Complicated as the technology is, the people problems that accompany a migration to SOA are likely to dwarf any technology concerns.
With SOA, "casting the discussion in business terms is the big opportunity, but it is also the big challenge," says Forrester Inc. analyst Randy Heffner. "Most IT people aren't qualified to have that business conversation. You need key people to drive the business and IT connection."
At the Hartford Financial Services Group Inc., John Chu, senior vice president for eBusiness and technology, helped sell the various lines of business on the benefits of SOA. The Hartford began experimenting with Web services within lines of business in 1999, according to Benjamin Moreland, assistant director of foundation services, who was hired in 2003 to create the foundationincluding the infrastructure and standardsfor the company's SOA effort. By 2004, the company had defined the reference architecturethe common set of guidelines and standards that all developers must adhere toand created an official Enterprise Architecture Group, which reports to CTO Gary Plotkin.
The Hartford is focused on two goals: reducing maintenance and day-to-day operations costs for IT systems, and making The Hartford a company that's easy for agents and customers to work with. "In the insurance world, an agent may select a particular carrier, even if it's a little more expensive, if that carrier is easy to do business with, when it comes to getting a quote or issuing a policy or processing a claim," says Moreland.
Enterprise architects now spend their time making sure newly developed Web services, which support a Web-based agent portal and the customer service center, among other applications, meet these business requirements. An architecture steering committee that includes both IT and business people reviews projects to ensure they comply both with the enterprise architecture and business plans.
"The committee scores every project as positive, neutral or negative on whether it complies with the architecture and is going in the direction of the line of business roadmap," says Moreland. "We don't want IT just to be order takers. We want the business side to understand the risks [associated with their requests], especially from a maintenance perspective."
Another concern involves the changes required by the IT staff itself. Forrester's Heffner sees mid-level managers as the employees most likely to struggle with a move to SOA. "The notion of [sharing services using SOA] is very threatening to middle-level IT managers, who have built their careers managing a particular silo." Part of that discomfort comes from giving up control. "Application owners and line of business architects are used to controlling the environment, the people and the priorities," Moreland says. "The culture was one of 'If I don't control it then I may not trust it.' Now these things are being shared."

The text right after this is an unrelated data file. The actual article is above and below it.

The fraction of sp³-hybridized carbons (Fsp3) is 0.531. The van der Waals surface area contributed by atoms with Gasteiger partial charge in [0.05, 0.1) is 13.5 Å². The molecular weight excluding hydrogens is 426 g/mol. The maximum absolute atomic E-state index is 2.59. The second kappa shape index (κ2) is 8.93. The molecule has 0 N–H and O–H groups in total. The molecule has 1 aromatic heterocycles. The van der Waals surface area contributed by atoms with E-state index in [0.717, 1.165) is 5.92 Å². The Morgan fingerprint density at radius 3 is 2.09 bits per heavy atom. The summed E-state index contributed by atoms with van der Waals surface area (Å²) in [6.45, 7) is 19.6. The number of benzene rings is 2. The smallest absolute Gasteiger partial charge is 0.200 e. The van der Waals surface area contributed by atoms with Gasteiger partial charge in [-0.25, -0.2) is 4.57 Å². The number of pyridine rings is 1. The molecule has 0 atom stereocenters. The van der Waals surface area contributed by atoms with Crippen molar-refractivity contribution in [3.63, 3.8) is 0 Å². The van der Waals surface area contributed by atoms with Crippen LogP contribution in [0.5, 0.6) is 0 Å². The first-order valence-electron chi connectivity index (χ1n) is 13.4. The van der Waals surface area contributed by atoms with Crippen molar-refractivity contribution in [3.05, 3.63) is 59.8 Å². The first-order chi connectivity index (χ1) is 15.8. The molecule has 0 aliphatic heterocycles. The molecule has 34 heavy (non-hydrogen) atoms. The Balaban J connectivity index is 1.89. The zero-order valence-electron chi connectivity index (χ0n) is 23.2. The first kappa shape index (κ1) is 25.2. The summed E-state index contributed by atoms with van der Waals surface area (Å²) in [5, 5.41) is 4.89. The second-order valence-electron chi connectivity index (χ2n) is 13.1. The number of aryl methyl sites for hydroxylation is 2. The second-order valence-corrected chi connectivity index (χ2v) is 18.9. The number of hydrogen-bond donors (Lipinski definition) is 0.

Ron Schmelzer, an analyst with ZapThink LLC, a Waltham, Mass.-based IT analysis and advisory firm, predicts that in the future, many IT organizations will be organized around "service domains," or collections of services that are logically related, rather than around vendor products (databases, SAP, CRM, etc.), as they are today. One domain may handle all services related to parts inventory and procurement.
Another may handle all customer services. He also thinks the overall IT organization will likely be smaller. "Companies are realizing that if they can eliminate redundancies in software, they can eliminate redundancies in people."
Albert Hofeldt, vice president of technology strategy at Thomson Financial in New York City, agrees: "Architects and A++ developers will always have opportunities, but we'll need fewer average developers, especially developers based in the U.S." Perhaps that explains Liebow's advice for the IT graduating class of 2005: "Don't become developers. Become architects."
This article was originally published on 10-05-2005
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